October 21, 2022

Dear Fellow Shareholders:

With the S&P 500 down 23.87% year-to-date—the Bretton Fund is down 21.64%—we appear to be on our way toward the worst market downturn since 2008 when the market declined 37%. Given how high the stock market got in 2021, things aren’t as bad as they may appear, and we are starting to see hints of interesting opportunities in sectors that have fallen the most.

Total Returns as of September 30, 2022

3rd Quarter1 Year3 Years5 Years10 YearsSince 9/30/10 Inception
Bretton Fund-4.12%-12.91%6.30%9.94%9.24%10.29%
S&P 500 Index-4.88%-15.47%8.16%9.24%11.70%12.21%

(A) All returns include change in share prices and, in each case, include reinvestment of any dividends and capital gain distributions. The inception date of the Bretton Fund was September 30, 2010.

(B) The S&P 500® Index is a broad-based stock market index based on the market capitalizations of 500 leading companies publicly traded in the US stock market, as determined by Standard & Poor’s, and captures approximately 80% coverage of available market capitalization.

Performance data quoted represents past performance. Past performance does not guarantee future results. The investment return and principal value of an investment will fluctuate so that an investor’s shares, when redeemed, may be worth more or less than their original cost. Current performance may be lower or higher than the performance data quoted. You may obtain performance data current to the most recent month-end at http://brettonfund.com or by calling 800.231.2901.

All returns include change in share prices, reinvestment of any dividends, and capital gains distributions. The index shown is a broad-based, unmanaged index commonly used to measure performance of US stocks. The index does not incur expenses and is not available for investment. The fund’s expense ratio is 1.35%.The fund’s principal underwriter is Arbor Court Capital, LLC.

Contributors to Performance
As is often the case, the largest impact on our portfolio was our largest holding, Alphabet, colloquially known by its largest division, Google. Its stock dropped by 12% in the quarter as technology companies continued to see their values shrink.

Visa and Mastercard hurt performance by 0.5% each as shares in both declined by about 9%. Investors were concerned about a broader slowdown in spending and a greater risk of government intervention in their business model. The last time the US government intervened in the payments market was in 2010 with the Dodd-Frank Act’s Durbin amendment, which regulated fees from debit transactions. It had a negative impact on Visa and Mastercard, but left the core economic model intact. We suspect something similar might happen again, but given how much the world is increasingly relying on card payments, we don’t think the ecosystem will be upended.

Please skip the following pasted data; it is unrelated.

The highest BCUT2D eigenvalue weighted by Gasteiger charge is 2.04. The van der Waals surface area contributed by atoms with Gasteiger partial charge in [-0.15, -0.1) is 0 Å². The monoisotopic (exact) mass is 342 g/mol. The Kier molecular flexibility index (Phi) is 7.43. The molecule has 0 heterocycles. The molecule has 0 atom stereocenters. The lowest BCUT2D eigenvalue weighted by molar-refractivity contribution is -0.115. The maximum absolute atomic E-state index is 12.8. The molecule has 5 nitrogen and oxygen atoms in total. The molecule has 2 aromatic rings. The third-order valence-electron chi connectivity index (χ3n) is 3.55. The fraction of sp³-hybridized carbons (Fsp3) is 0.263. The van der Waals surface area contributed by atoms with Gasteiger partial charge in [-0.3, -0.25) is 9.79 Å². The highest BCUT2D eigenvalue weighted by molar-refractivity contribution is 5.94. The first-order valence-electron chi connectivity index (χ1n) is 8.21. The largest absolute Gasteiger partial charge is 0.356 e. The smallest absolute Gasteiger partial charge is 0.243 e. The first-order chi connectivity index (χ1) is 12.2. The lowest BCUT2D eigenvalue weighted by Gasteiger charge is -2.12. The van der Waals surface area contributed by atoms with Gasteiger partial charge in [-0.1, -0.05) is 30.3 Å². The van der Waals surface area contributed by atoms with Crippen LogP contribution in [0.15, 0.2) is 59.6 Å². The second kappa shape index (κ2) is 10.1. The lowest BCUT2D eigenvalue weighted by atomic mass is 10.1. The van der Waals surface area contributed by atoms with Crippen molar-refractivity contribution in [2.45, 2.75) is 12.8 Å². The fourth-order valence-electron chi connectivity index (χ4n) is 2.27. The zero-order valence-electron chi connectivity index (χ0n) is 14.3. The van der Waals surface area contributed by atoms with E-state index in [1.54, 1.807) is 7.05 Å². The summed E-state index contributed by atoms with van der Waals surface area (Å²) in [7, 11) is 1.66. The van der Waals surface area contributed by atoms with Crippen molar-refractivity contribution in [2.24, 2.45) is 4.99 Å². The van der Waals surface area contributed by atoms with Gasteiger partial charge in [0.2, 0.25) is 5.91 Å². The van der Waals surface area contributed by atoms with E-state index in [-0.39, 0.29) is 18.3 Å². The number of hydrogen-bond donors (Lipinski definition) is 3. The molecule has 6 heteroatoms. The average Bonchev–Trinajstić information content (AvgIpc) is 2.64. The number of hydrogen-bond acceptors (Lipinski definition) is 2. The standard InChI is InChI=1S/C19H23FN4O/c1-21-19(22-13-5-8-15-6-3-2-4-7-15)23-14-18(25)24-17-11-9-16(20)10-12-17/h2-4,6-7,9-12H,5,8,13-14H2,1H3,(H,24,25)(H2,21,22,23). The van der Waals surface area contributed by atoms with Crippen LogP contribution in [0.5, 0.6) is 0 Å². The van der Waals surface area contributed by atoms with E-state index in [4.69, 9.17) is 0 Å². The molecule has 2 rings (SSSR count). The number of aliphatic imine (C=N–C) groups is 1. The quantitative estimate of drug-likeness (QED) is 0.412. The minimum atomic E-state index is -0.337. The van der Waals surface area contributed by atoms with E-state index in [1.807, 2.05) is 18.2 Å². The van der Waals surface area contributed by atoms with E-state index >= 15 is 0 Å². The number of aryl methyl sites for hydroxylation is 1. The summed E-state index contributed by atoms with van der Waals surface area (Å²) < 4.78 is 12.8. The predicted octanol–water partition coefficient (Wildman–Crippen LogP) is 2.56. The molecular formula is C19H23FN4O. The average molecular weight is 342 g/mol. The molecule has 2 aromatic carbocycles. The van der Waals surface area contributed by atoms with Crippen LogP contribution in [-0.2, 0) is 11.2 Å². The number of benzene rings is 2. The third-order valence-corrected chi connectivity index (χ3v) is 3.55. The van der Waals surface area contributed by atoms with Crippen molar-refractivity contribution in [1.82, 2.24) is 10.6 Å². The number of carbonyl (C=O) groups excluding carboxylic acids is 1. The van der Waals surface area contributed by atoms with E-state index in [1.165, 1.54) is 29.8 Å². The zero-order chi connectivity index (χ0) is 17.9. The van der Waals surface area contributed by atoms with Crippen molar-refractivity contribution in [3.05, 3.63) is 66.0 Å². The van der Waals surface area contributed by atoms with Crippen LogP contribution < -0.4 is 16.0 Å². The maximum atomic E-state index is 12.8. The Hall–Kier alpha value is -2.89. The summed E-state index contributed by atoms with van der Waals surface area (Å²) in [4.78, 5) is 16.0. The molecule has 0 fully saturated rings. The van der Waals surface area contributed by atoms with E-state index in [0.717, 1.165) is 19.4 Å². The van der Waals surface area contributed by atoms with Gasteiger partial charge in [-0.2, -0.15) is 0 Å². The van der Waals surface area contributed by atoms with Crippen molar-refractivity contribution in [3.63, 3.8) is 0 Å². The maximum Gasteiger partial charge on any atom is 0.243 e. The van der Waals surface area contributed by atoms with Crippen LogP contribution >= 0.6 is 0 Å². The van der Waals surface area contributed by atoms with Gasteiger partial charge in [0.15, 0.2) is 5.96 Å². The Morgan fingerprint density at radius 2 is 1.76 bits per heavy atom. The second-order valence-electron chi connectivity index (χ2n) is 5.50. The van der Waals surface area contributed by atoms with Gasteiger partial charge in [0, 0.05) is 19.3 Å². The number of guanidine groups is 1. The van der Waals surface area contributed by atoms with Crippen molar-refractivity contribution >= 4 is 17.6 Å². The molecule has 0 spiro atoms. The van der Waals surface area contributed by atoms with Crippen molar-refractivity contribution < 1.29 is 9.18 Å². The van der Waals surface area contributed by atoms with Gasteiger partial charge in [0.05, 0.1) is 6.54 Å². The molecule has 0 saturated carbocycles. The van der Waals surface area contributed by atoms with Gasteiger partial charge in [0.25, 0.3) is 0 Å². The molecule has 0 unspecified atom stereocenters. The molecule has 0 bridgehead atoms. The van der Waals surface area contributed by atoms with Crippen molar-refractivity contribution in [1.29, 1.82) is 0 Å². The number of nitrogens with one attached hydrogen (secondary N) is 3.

On the other side of the ledger, our off-price retailers, Ross Stores and TJX, added 0.8% and 0.5% as their results weren’t as bad as investors were expecting. Ross and TJX shoppers tend to be more price sensitive and have been impacted by the broader rise in gas and consumer prices. Long term, we think these businesses will continue to thrive, but we’ll likely see a little bumpiness as they adjust to rising costs and price-sensitive customers.


Security% of Net Assets
Alphabet, Inc.9.98%
AutoZone, Inc.7.80%
The Progressive Corporation7.07%
UnitedHealth Group Incorporated6.62%
Union Pacific Corp.5.44%
Ross Stores, Inc.5.32%
The TJX Companies, Inc.5.32%
American Express Co.5.18%
Microsoft Corporation5.09%
Visa, Inc.4.95%
S&P Global, Inc.4.95%
NVR, Inc.4.86%
Mastercard, Inc.4.86%
Bank of America Corp.4.31%
JPMorgan Chase & Co.3.96%
Berkshire Hathaway, Inc.3.65%
Moody's Corporation3.19%
PerkinElmer, Inc.2.41%
Dream Finders Homes, Inc.2.40%
Armanino Foods of Distinction, Inc.1.60%

*Cash represents cash equivalents less liabilities in excess of other assets.

We don’t make macroeconomic prognostications and aren’t going to start now, but it is worth noting how unusual the macro environment is. Just a few years ago, it seemed like investors in our generation would never see high-single-digit inflation or 30-year mortgage rates near 7%, and yet here we are. Parts of the economy are clearly struggling, but we’re also seeing a tight job market with unemployment rates near record lows and robust household balance sheets. There are increasing political risks we have not seen in a long time—a large-scale land war in Europe, threats across the Taiwan Strait, increasing authoritarianism—even as we benefit from a level of material abundance that makes the past seem like a foreign country.

In our little microeconomic patch, we continue to invest in businesses that are relatively well positioned to withstand turbulence. Each of our non-financial companies is cash flow positive and has modest debt. We feel all of our companies have a competitive advantage of some type, with most having a significant cost advantage: Google search is the cheapest way to reach customers, the card networks are the cheapest way to transact securely, railroads are the cheapest way to transport goods over land, Progressive and GEICO are usually the cheapest ways to insure a car, and buying a part from Autozone will typically be the cheapest way to get that car back on the road promptly.

We own a collection of resilient, growing businesses at compelling values. This does not grant us immunity from the world’s challenges. Higher interest rates will cool housing demand, regulators can change the rules under which businesses operate, and the market may value prospects differently. We simply expect that better businesses at better valuations will better weather the storms.

As always, thank you for investing.

Stephen Dodson            Raphael de Balmann
Portfolio Manager         Portfolio Manager